Transit Alternatives to Mid-County Highway Extended

Mid-Atlantic Turtle & Tortoise Society Exposes Costs of Building M-83

Letter to Md-Nat’l Capital Park and Planning Commission:

Dear Chairwoman and Commissioners,

As a member scientist of the Box Turtle Advisory Group (BTAG) for the Maryland State Highway Administration during the development of the ICC (Intercounty Connector), I have expert knowledge of the potential damaging effects of a highway construction project, such as the proposed Mid-county Highway Extended (M-83), on wild box turtle populations.

More than 950 box turtles were removed from the footpath of the ICC. That number not only reflects the large area covered by the project and the quality of much of the habitat, but the large number of man hours that went into looking for the turtles, the extensive use of tracking dogs, and the number of field seasons over which the searches went on.  The 950 box turtles removed were a small portion of the total number which could have been rescued if more time and financial resources were allocated to the project during mitigation.  

Construction for ICC coordinated with box turtle removal
photo taken by author

Please consider first that the Maryland Department of Natural Resources lists the Eastern Box turtle as a “Species of Greatest Conservation Need” since its numbers are in decline. Any loss of habitat poses a particular risk to this species given its life style and very low reproductive rate. Adult box turtles live in established, overlapping “home ranges” (averaging less than three to more than twelve acres) where they live their entire life. They do not migrate to new areas if their home land is disturbed but rather remain in place. They will therefore be inadvertently destroyed during roadway clearing operations.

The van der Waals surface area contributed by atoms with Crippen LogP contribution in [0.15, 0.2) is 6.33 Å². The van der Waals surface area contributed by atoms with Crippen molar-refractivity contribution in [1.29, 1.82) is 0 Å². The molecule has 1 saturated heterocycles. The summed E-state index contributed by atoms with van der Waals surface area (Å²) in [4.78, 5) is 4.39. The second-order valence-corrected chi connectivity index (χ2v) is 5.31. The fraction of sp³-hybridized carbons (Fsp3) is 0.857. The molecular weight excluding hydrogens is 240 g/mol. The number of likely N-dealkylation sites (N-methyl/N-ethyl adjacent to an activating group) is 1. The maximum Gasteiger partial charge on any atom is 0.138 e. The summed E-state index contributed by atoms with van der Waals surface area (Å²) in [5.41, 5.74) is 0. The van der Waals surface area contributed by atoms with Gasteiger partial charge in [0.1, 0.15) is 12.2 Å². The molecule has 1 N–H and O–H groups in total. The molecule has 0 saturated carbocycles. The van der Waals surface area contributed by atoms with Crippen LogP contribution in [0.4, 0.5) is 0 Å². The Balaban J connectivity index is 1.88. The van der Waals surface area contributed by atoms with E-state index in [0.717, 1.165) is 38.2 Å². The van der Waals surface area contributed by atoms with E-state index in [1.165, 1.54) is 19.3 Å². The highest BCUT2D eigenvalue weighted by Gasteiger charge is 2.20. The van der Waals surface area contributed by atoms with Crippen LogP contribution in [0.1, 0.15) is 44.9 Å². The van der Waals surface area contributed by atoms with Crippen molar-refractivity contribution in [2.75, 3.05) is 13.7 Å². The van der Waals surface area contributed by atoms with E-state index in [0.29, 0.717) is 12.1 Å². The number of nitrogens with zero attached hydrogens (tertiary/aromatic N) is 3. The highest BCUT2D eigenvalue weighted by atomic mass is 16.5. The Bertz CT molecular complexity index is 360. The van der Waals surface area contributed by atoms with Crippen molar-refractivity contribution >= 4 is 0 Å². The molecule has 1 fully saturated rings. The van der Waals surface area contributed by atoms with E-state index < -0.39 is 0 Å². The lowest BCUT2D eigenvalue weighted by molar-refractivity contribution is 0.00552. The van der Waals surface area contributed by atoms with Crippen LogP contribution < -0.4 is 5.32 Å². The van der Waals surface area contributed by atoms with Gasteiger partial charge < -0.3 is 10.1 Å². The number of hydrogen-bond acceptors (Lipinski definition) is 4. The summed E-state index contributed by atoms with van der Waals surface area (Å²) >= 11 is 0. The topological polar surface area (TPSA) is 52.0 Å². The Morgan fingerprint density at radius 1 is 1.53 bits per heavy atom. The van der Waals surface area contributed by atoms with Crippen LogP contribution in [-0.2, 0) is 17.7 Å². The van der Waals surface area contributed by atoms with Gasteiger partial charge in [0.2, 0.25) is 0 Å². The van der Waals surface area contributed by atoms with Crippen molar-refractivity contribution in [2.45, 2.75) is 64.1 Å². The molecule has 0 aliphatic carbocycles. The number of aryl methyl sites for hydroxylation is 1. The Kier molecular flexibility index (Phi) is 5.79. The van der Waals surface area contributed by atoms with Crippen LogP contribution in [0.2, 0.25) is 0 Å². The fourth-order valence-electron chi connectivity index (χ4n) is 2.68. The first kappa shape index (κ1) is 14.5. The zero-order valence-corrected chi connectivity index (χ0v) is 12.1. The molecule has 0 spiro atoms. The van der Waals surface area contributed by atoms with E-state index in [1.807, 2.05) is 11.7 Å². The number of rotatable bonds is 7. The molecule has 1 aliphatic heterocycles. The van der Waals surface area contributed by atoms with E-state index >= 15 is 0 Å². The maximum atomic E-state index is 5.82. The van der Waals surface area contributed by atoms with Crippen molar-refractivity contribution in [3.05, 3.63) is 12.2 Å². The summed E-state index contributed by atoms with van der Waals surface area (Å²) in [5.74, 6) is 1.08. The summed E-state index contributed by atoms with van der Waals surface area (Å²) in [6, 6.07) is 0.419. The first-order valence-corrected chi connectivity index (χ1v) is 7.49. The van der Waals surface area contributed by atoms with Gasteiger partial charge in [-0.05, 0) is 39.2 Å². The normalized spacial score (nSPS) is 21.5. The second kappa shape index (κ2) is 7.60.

Transfer of turtles from the right-of-way prior to clearing for a roadway can be problematic. Box turtles are secretive, well camouflaged, and difficult to find. Also, adults (which are the only age group likely to be found in significant numbers without the use of trained tracking doges) rarely adjust well to new surroundings and often fail to thrive. There also is the possibility of disease transmission between relocated and resident turtles at the new site. 

Dr. Susan Hagood and her tracking dog Drew looking for
box turtles for removal prior to ICC construction.
photo taken by author

Building M-83 would reduce and fragment box turtle habitat (which currently is plentiful) with potential major negative consequences for the remaining box turtle population:

  • Turtles would be cut off from critical food and water resources, nesting sites, established overwintering sites, and potential mates.
  • The creation of more forest edge would increase access to box turtles by predators (especially dogs and raccoons). Also, predators are more likely to destroy turtle nests at or near the habitat edges than in the center of the forest.
  • Smaller and more slender forest patches (such as M-83 would create) would be subject to more extreme high and low temperatures as well as greater fluctuations in humidity than would larger contiguous forest.
  • Box Turtle, photo by Colin Barnett
    • Box turtles prefer moderate temperature with continuous high humidity. Eggs and young juveniles are particularly vulnerable to desiccation and temperature extremes. Temperature shifts can also change the sex ratio of the developing eggs with unknown consequences to future breeding success of the population.
  • More forest edge and a change in the temperature profile in the forest would encourage a negative change in the plant community with which box turtles have evolved and use for food and cover.

Removal of just 2% of breeding adults per year (which could occur during the construction, and afterwards due to the reasons mentioned above) could cause the local population to spiral to extinction. It could take decades to be realized since box turtles are long-lived, but with inadequate production and recruitment of new young into the population, the species could eventually fail to exist in much of the remaining parkland around the M-83 corridor.

The Mid-Atlantic Turtle and Tortoise Society ( is a supporter of the TAME Coalition and opposes building Mid-County Highway Extended (M-83).


Sandy Barnett
At-Large Director, Mid-Atlantic Turtle & Tortoise Society

Join Us

Leave a Reply